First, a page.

Although closely related to the common Sharp-shinned and Cooper’s Hawks, the Northern Goshawk is encountered far less frequently. This is North America’s largest ‘bird hawk’ at 20-26 inches in length, and may be distinguished by its more familiar relatives by its larger size, grey-streaked breast, and dark cheek patch. Like most species of raptors, females are larger than males. The Northern Goshawk breeds in the Canadian sub-arctic, the northern tier of the United States, and at higher elevations in the Rocky Mountains south to central Mexico. This species may be found in its breeding range all year long, although some individuals move south into the mid-Atlantic, Ohio River valley, and Great Plains in winter. This species also inhabits northern Eurasia south the Mediterranean, Central Asia, and China. Northern Goshawks inhabit dense evergreen or mixed evergreen and deciduous forests. Like all ‘bird hawks,’ this species is equipped with the long tail and short, broad wings needed to hunt birds (on the ground, in trees, or in flight) from the air. Unlike most bird hawks, however, this species also takes Snowshoe Hare (Lepus americanus) in addition to avian prey. Large numbers of Northern Goshawks may wander far south of their normal range during winter in years when hare and grouse populations are low. With the aid of binoculars, Northern Goshawks may be seen perched in trees while scanning for prey. However, they are often more easily seen in the air while moving between perches or while actively hunting. As this species hunts by sight, it is only active during the day.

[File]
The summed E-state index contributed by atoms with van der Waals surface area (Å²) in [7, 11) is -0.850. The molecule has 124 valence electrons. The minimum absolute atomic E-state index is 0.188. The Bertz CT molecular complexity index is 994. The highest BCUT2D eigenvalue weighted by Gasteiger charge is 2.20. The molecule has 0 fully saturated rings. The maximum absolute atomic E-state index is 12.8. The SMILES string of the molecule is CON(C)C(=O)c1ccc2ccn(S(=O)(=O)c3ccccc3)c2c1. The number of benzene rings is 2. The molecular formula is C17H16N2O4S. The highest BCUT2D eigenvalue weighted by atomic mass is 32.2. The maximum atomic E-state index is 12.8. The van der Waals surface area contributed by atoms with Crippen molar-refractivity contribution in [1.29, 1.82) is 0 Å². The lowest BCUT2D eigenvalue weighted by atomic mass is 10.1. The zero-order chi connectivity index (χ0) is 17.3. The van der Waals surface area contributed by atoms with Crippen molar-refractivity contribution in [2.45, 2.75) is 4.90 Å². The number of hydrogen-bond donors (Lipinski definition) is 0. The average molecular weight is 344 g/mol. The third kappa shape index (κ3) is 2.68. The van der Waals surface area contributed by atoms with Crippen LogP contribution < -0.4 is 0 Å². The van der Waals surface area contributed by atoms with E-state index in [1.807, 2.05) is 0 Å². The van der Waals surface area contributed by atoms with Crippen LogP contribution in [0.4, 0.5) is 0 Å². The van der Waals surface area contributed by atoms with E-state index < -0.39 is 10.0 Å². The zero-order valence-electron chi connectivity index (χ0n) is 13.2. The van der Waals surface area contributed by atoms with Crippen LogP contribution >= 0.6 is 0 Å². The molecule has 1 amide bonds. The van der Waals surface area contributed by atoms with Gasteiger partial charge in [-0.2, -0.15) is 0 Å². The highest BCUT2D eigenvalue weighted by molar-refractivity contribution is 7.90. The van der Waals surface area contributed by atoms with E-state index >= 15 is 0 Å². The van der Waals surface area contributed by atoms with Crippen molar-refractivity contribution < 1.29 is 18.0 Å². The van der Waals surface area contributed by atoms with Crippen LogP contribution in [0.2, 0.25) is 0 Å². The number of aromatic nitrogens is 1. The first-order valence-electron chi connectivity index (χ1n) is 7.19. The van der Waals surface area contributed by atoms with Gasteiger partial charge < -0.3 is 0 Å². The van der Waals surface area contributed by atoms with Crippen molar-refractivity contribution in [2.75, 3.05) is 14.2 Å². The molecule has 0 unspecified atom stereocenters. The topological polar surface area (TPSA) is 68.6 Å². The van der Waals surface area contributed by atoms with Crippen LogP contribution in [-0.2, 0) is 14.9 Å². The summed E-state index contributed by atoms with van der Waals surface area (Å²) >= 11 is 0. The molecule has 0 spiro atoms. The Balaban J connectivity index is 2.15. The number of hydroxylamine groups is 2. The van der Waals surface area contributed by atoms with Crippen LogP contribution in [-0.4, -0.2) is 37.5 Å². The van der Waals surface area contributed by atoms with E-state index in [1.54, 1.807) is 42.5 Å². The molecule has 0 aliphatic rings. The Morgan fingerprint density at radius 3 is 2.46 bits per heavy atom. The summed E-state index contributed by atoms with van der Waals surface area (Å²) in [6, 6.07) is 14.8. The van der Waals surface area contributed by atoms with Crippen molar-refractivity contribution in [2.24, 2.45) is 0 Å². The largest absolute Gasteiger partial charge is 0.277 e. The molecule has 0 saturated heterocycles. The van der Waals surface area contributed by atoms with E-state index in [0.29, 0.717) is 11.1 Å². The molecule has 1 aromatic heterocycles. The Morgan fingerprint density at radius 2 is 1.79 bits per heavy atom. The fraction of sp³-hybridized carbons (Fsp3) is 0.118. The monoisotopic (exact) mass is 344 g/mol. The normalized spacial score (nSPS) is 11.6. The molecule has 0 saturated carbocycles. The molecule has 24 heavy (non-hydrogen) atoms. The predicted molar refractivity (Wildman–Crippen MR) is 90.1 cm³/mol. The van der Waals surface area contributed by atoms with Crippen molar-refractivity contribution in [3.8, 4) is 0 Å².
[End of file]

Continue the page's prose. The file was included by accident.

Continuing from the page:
A very rare winter visitor from September to March. Found at forest edges and along ridge tops to the west of this area. The female is larger than the male.
The bird on the left is an adult. The bird on the right is a juvenile that has caught a Blue Jay.